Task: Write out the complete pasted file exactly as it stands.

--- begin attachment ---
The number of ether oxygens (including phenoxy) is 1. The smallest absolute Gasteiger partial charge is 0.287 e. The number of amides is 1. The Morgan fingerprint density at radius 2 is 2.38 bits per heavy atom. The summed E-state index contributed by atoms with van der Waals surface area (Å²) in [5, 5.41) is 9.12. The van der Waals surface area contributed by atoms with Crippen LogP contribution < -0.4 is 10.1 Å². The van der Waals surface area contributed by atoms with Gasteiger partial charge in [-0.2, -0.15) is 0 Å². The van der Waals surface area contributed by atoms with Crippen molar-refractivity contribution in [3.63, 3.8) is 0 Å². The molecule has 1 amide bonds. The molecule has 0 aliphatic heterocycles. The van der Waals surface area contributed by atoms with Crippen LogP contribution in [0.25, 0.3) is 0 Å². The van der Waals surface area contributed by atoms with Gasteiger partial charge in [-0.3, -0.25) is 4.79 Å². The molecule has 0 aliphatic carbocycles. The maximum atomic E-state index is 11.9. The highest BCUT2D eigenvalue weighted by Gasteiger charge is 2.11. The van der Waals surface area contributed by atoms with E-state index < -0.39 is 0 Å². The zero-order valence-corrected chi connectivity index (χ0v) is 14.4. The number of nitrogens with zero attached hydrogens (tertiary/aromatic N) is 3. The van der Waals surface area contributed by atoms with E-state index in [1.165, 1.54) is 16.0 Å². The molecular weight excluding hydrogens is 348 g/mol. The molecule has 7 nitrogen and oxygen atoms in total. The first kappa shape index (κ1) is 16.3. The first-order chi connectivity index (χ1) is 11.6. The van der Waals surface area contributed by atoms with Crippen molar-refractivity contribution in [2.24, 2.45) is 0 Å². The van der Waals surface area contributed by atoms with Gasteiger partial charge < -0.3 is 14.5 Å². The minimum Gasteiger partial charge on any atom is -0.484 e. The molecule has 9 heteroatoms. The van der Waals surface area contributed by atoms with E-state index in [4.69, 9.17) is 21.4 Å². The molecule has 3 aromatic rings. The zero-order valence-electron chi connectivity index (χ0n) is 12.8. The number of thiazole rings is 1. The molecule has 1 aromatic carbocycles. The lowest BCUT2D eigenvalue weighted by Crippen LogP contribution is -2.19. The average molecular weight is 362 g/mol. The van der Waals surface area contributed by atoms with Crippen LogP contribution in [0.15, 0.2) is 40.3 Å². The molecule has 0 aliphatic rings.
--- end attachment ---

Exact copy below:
The number of ether oxygens (including phenoxy) is 1. The smallest absolute Gasteiger partial charge is 0.287 e. The number of amides is 1. The Morgan fingerprint density at radius 2 is 2.38 bits per heavy atom. The summed E-state index contributed by atoms with van der Waals surface area (Å²) in [5, 5.41) is 9.12. The van der Waals surface area contributed by atoms with Crippen LogP contribution < -0.4 is 10.1 Å². The van der Waals surface area contributed by atoms with Gasteiger partial charge in [-0.2, -0.15) is 0 Å². The van der Waals surface area contributed by atoms with Crippen molar-refractivity contribution in [3.63, 3.8) is 0 Å². The molecule has 1 amide bonds. The molecule has 0 aliphatic heterocycles. The van der Waals surface area contributed by atoms with Crippen LogP contribution in [0.25, 0.3) is 0 Å². The van der Waals surface area contributed by atoms with Gasteiger partial charge in [-0.3, -0.25) is 4.79 Å². The molecule has 0 aliphatic carbocycles. The maximum atomic E-state index is 11.9. The highest BCUT2D eigenvalue weighted by Gasteiger charge is 2.11. The van der Waals surface area contributed by atoms with E-state index < -0.39 is 0 Å². The zero-order valence-corrected chi connectivity index (χ0v) is 14.4. The number of nitrogens with zero attached hydrogens (tertiary/aromatic N) is 3. The van der Waals surface area contributed by atoms with E-state index in [1.165, 1.54) is 16.0 Å². The molecular weight excluding hydrogens is 348 g/mol. The molecule has 7 nitrogen and oxygen atoms in total. The first kappa shape index (κ1) is 16.3. The first-order chi connectivity index (χ1) is 11.6. The van der Waals surface area contributed by atoms with Crippen molar-refractivity contribution in [2.24, 2.45) is 0 Å². The van der Waals surface area contributed by atoms with Gasteiger partial charge < -0.3 is 14.5 Å². The minimum Gasteiger partial charge on any atom is -0.484 e. The molecule has 9 heteroatoms. The van der Waals surface area contributed by atoms with E-state index in [4.69, 9.17) is 21.4 Å². The molecule has 3 aromatic rings. The zero-order valence-electron chi connectivity index (χ0n) is 12.8. The number of thiazole rings is 1. The molecule has 1 aromatic carbocycles. The lowest BCUT2D eigenvalue weighted by Crippen LogP contribution is -2.19. The average molecular weight is 362 g/mol. The van der Waals surface area contributed by atoms with Crippen LogP contribution in [0.15, 0.2) is 40.3 Å². The molecule has 0 aliphatic rings.